And, as it is known from physics the movement of the energy media, e. g., electrons, along a spiral conductor creates an electromagnetic field. In this event, the electromagnetic force acts along the central axis around which the spiral movement is effected. Similar phenomena occur in the space around the human body if a man performs spiral movements with his arms or legs.

In terms of physic science, such movements are accompanied with a definite movement of the life energy through the channels of the arms and legs. There are respective forces operating along the central axis, around which such spiral movements are performed, which interact with the surrounding space. The pulsating change of the ascending and descending directions of such spiral movements, with the cups being continuously rotated, causes such forces to pulsate and reverse.

Gaining experience in controlling energy flows opens many abnormal abilities. But, despite the temptation of mastering them, it is important to always remember the main purpose of this practice.

Despite the powerful energy-related effects occurring during the Dance of Shiva, these movements cannot be directly compared with Qi Gong, Tai Chi, Zong Shin, Kung Fu and other martial arts of Chinese, Vietnamese or Japanese heritage.

It is important to remember that in these techniques, the main accent is made on the development of the energetic results connected with the feeling of movement and the accumulation of Power, and on the development of the strategic and technical qualities of a fighter. But in the Dance of Shiva, the main accent is made on the development of the multi-sector control of the body’s controlling structures, the increases of the speed of the controlling processes, and the forms of the new algorithms of transcendental links in the consciousness. These new links increase the power and generation of the bio-processor.

Of course, these controlling processes may be developed for special purposes through various exercises without the participation of the physical body. For example, the development of mathematical thinking, playing chess games and modern computer games leads to such narrow and lopsided development, and for some people, this narrow and one side development will possibly suffice.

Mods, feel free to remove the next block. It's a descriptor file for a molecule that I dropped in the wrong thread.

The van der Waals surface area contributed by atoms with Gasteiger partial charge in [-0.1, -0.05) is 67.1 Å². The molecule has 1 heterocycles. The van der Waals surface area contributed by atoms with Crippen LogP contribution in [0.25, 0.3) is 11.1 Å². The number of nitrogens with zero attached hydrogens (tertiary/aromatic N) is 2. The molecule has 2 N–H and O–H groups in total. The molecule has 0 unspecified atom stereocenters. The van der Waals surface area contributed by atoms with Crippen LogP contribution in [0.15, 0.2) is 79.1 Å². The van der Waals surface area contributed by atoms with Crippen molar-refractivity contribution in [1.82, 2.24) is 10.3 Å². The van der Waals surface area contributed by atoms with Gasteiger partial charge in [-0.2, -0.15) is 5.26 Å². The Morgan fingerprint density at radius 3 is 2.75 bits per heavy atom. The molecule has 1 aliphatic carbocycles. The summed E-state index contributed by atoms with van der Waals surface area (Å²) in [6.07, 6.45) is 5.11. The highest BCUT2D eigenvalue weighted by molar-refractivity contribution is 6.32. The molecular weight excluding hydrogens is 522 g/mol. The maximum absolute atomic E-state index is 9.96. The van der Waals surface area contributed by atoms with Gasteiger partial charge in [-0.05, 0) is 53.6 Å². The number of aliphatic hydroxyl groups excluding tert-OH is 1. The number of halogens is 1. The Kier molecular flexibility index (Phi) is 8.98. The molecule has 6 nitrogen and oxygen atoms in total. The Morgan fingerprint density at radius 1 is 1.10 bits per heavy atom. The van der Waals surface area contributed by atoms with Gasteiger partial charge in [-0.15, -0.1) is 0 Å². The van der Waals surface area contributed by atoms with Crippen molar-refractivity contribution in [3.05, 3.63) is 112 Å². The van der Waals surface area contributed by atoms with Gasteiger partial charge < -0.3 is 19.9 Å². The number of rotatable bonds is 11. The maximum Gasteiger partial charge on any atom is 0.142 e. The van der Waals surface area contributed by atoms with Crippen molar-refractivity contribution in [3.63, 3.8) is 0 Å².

But the Dance of Shiva, however, allows the preservation of harmony in the developing of the body and Spirit. Since the body’s physical abilities are more easily developed than the spiritual abilities, the tasks of conscious control in the Dance of Shiva are rather simple compared to the tasks which may be required in purely «conceptual» practices. But, at the same time, these tasks correspond to the real level of the instrument (the body). Here one will never face the situation when the Spirit is ready to fly but the weak body is not even able to crawl, because there is balance between the Sky and the Earth, between the evolution of the ideal and material.

Movements of legs

From an anatomical point of view, the legs and the arms have a similar construction and can perform the same movements. Dividing leg movements into quarters it is possible to use the same system of shifts as are applied for the movements of the arms, by simply substituting the arm symbols in the above diagrams with the symbols of legs. But, in reality, moving both legs simultaneously in the standing position is impossible, or in the sitting and lying position there are restrictions in the range of movement, such as the floor, which substantially decreases the number of theoretically possible movements.